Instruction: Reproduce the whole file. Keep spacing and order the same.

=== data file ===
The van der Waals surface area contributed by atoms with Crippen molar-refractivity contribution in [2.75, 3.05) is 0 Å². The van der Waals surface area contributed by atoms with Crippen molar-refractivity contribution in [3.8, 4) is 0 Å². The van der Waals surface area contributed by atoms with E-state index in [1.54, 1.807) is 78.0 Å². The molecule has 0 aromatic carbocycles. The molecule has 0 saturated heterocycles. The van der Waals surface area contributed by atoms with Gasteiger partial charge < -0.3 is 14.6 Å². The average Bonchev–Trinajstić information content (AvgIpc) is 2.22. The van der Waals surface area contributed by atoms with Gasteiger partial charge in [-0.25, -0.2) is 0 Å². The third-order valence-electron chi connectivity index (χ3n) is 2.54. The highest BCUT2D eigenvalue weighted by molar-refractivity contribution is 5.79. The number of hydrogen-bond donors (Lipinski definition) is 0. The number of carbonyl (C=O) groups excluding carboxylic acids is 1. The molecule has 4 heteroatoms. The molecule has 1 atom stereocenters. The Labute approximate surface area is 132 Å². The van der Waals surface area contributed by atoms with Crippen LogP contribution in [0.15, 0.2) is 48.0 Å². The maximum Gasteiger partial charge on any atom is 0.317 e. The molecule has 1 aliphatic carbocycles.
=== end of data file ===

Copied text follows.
The van der Waals surface area contributed by atoms with Crippen molar-refractivity contribution in [2.75, 3.05) is 0 Å². The van der Waals surface area contributed by atoms with Crippen molar-refractivity contribution in [3.8, 4) is 0 Å². The van der Waals surface area contributed by atoms with E-state index in [1.54, 1.807) is 78.0 Å². The molecule has 0 aromatic carbocycles. The molecule has 0 saturated heterocycles. The van der Waals surface area contributed by atoms with Gasteiger partial charge < -0.3 is 14.6 Å². The average Bonchev–Trinajstić information content (AvgIpc) is 2.22. The van der Waals surface area contributed by atoms with Gasteiger partial charge in [-0.25, -0.2) is 0 Å². The third-order valence-electron chi connectivity index (χ3n) is 2.54. The highest BCUT2D eigenvalue weighted by molar-refractivity contribution is 5.79. The number of hydrogen-bond donors (Lipinski definition) is 0. The number of carbonyl (C=O) groups excluding carboxylic acids is 1. The molecule has 4 heteroatoms. The molecule has 1 atom stereocenters. The Labute approximate surface area is 132 Å². The van der Waals surface area contributed by atoms with Crippen LogP contribution in [0.15, 0.2) is 48.0 Å². The maximum Gasteiger partial charge on any atom is 0.317 e. The molecule has 1 aliphatic carbocycles.